Caution Before Clicking About Cancer


In spending so many hours online, I came to see that much of what I was reading was opinions and, in fact, not facts at all.

I hear people say frequently, "I read somewhere…" That, to me, is the problem. No matter what you are seeking, the internet has a vast amount of knowledge that you can browse. While some sites are monitored and fact-checked for content, many other sites about medicine and treatment options aren't. They are self-posted advice blogs, privy for any eyes that happen upon them.

It doesn't matter where you stand on an issue or belief, you can find something online that aligns with your own feelings. When my sister was battling cancer, I become a researcher. I sought answers to the many things that I did not yet understand about cancer. But in spending so many hours online, I came to see that much of what I was reading was opinions and, in fact, not facts at all.

I researched most when my sister was sickest. When her team would give us bad news or when we were told that the end was possibly near, I felt that I couldn't sit idly by and do nothing. I turned to the internet to connect with others and sometimes, to get second opinions when I didn't want to believe the diagnosis that she was facing.

Having worked with many cancer charities, it was hardest to see people falsify a story to garner money or attention. When one faces cancer, or loses a loved one to the disease, they often seek a way to do good in their memory. Abusing the generosity of somebody who may have lost a loved one is unconscionable to me.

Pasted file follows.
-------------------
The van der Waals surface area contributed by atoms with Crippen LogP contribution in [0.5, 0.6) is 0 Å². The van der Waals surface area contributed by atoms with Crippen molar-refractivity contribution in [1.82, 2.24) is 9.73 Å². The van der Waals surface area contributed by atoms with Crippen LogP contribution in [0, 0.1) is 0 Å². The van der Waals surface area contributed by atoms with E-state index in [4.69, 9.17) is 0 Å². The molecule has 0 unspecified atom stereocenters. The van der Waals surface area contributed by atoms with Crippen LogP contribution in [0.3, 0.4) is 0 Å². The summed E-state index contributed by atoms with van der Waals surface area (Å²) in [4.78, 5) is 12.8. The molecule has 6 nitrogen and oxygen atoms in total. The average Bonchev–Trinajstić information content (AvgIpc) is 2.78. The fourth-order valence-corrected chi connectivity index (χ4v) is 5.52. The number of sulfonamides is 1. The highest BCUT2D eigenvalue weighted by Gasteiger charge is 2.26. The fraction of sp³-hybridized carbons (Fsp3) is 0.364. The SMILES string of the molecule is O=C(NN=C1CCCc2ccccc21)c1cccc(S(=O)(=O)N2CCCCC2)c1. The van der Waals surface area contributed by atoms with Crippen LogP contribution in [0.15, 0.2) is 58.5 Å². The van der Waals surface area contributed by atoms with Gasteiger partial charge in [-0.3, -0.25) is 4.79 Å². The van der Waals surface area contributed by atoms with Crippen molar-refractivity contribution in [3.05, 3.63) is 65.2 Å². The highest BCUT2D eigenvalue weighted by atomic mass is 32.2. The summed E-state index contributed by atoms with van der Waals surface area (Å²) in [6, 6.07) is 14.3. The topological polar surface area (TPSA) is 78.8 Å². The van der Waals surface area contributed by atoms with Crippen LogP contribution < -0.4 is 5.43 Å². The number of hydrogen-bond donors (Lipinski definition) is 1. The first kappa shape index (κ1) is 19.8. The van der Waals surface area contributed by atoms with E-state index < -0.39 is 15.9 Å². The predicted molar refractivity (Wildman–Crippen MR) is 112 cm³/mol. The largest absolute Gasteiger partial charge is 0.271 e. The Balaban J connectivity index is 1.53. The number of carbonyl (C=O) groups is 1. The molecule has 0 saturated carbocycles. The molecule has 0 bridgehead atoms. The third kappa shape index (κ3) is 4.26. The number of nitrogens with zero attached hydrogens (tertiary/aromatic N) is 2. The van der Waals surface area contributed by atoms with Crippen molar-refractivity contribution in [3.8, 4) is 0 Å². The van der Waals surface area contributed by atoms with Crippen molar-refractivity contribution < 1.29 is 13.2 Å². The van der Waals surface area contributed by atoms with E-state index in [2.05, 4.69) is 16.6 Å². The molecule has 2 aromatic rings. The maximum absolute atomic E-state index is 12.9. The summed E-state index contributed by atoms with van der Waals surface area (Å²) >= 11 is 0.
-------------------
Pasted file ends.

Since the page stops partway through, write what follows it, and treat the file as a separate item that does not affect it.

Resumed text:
It is often said that what is read online cannot always be trusted; but when one is in a vulnerable place in their lives, they are reaching for a solution, and a miracle of sorts that does not always come when one has cancer. This article is not to suggest that people don't research when cancer comes into your life or that they do not seek alternatives to medications for simple complications such as nausea. But before stopping treatment that is prescribed by an oncologist, it is important to have a discussion with the care team.

Yes, it can be intimidating, but it is necessary. When I found ideas online, I had close friends and nurses to discuss them with, as well as a team of world-class doctors that I could bring treatment suggestions to and know that they would consider them all.

But having a rapport with the care team be challenging. You do not have to get along with them all — god knows I didn't. Regardless, an open dialogue is important so that you can discuss any and all options that they, and you, the patient or caregiver, may want to pursue during the cancer journey.

I think we inherently are a species of wonder. Living in a technological age means that when we wonder, and a potential solution to our curiosity is just a few clicks away. While it can be a great place to gain knowledge and understanding — especially when it comes to cancer – I would just encourage that we all utilize caution before clicking.

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Dr. Kelly Stratton
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